My two 4 x great grandfathers from Plympton, Massachusetts were members of Theophilus Cotton’s Minute Regiment. Freeman Ellis and Isaac Fuller “marched on the alarm of April 19, 1775 to [drum roll please] Marshfield; service 12 days…” 

They didn’t march toward Lexington or Concord, or to Boston, but to Marshfield, a distance of 14 miles from Plympton (according to Google Maps). The history books have told us that all the action was in Boston, where the British regulars had returned after their disastrous visit to Lexington and Concord. An army of several thousand British troops  were occupying the city.

 

Nathaniel Philbrick, in his book Bunker Hill, reports that following the alarm, streams of militia units, with several thousand soldiers,  headed toward Boston from Eastern Massachusetts, Rhode Island, Connecticut, New Hampshire and Maine.1 Cambridge and Roxbury became centers of military assembly. At these two points the Boston peninsula was sealed off so the British could not again march inland.

So why did the Plympton militia units and those of other southeastern  Massachusetts towns march to Marshfield? This question perplexed me for many years. Not until I read Bunker Hill did I find the answer.

Philbrick explains that Marshfield was a town populated primarily by British loyalists. A wealthy merchant, Nathaniel Ray Thomas, had a large estate there. The residents of Marshfield, surrounded by Patriots in the nearby towns, requested protection from General Gage in Boston. In January 1775, Gage sent a battalion of Redcoats to defend them—one hundred soldiers under the command of Captain Balfour were quartered at the Thomas estate.  They brought with them two artillery pieces and 300 muskets to be used for the defense of the town.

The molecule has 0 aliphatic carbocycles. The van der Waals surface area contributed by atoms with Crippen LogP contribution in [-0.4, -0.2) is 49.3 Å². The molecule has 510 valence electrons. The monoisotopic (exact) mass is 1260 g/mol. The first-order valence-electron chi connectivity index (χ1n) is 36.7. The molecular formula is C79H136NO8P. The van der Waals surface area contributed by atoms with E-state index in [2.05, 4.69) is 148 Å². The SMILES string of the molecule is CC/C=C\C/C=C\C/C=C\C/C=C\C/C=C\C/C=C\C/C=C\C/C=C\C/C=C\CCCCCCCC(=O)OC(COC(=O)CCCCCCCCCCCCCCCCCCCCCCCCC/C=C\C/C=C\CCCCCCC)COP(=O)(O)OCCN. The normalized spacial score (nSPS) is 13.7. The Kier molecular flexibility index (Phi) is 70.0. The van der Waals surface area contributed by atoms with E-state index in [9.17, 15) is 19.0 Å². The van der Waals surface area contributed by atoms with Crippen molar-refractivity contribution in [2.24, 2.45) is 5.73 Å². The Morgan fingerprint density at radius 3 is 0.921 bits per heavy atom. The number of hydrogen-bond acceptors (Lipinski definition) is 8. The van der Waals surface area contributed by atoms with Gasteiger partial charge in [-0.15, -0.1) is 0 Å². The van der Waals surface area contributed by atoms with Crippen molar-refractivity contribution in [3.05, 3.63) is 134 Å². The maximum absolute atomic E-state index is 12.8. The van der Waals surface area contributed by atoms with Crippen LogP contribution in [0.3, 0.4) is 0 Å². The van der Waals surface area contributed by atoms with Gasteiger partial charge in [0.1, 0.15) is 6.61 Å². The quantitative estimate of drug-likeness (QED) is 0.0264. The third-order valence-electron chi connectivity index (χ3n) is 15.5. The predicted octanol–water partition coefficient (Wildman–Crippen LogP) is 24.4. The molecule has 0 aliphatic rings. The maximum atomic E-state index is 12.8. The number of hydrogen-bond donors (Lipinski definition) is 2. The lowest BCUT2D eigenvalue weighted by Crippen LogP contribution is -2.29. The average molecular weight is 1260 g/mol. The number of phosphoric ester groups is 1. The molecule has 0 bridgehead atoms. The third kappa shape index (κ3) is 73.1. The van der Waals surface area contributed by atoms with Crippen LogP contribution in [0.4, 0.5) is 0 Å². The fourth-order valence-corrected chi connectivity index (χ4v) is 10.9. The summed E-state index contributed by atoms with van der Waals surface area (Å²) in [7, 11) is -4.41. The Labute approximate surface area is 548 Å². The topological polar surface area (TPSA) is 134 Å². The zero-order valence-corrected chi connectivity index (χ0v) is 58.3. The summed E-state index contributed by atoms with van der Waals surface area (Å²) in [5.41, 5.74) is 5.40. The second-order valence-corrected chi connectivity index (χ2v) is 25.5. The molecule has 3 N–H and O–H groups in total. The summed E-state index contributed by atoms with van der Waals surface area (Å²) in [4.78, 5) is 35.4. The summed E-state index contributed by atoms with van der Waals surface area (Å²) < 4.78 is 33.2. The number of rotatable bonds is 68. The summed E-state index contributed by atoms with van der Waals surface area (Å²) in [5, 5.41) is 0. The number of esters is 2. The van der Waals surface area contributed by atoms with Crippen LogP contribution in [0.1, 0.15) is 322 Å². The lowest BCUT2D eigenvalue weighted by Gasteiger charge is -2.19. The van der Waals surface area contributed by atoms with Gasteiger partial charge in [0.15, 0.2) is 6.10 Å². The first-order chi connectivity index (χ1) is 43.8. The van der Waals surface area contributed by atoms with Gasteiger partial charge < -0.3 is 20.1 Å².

However, Marshfield remained a quiet place: Over the winter the soldiers constructed an elaborate wine cabinet in the cellar of Thomas’s house. But on April 19, Marshfield was recognized as a Redcoat outpost, and more than a thousand South Shore militiamen descended on this loyalist stronghold.2

 

The militia units took up a position about a mile from the British garrison, and waited. Their leader, Colonel Cotton, was reluctant to start a fight at Marshfield without instructions from General Joseph Thomas, who was at Roxbury. A message was sent to him.

 

Meanwhile, the British, outnumbered by the Patriots, had sent a message also—a message to General Gage to send ships to rescue them. Two British ships arrived off the shore of Marshfield, and all the British troops and about a hundred of the the citizen loyalists escaped the town without any interference from the Patriots.3

 

Captain Balfour later said that if he had been attacked, he would have surrendered without firing a shot.4

 

Cotton’s Minute Regiment returned home after 12 days of service. But Freeman Ellis and Isaac Fuller enlisted in the Army on May 2 and May 3, respectively, to return to the fight. They would march again to Roxbury, where they were engaged in a very important part of the siege of Boston.

 

1Nathaniel Philbrick, Bunker Hill: A City, A Seige, A Revolution (New York, The Penguin Group, 2013) p. 85

2Philbrick, p. 166-167

3Philbrick, p. 167

4Patrick Brown, Historical Digression, blog post January 10, 2011

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Comment by Deborah Tripp Probert on July 25, 2019 at 11:25pm

Thanks so much for sharing - Both are my "greats" grandfathers, too :) 

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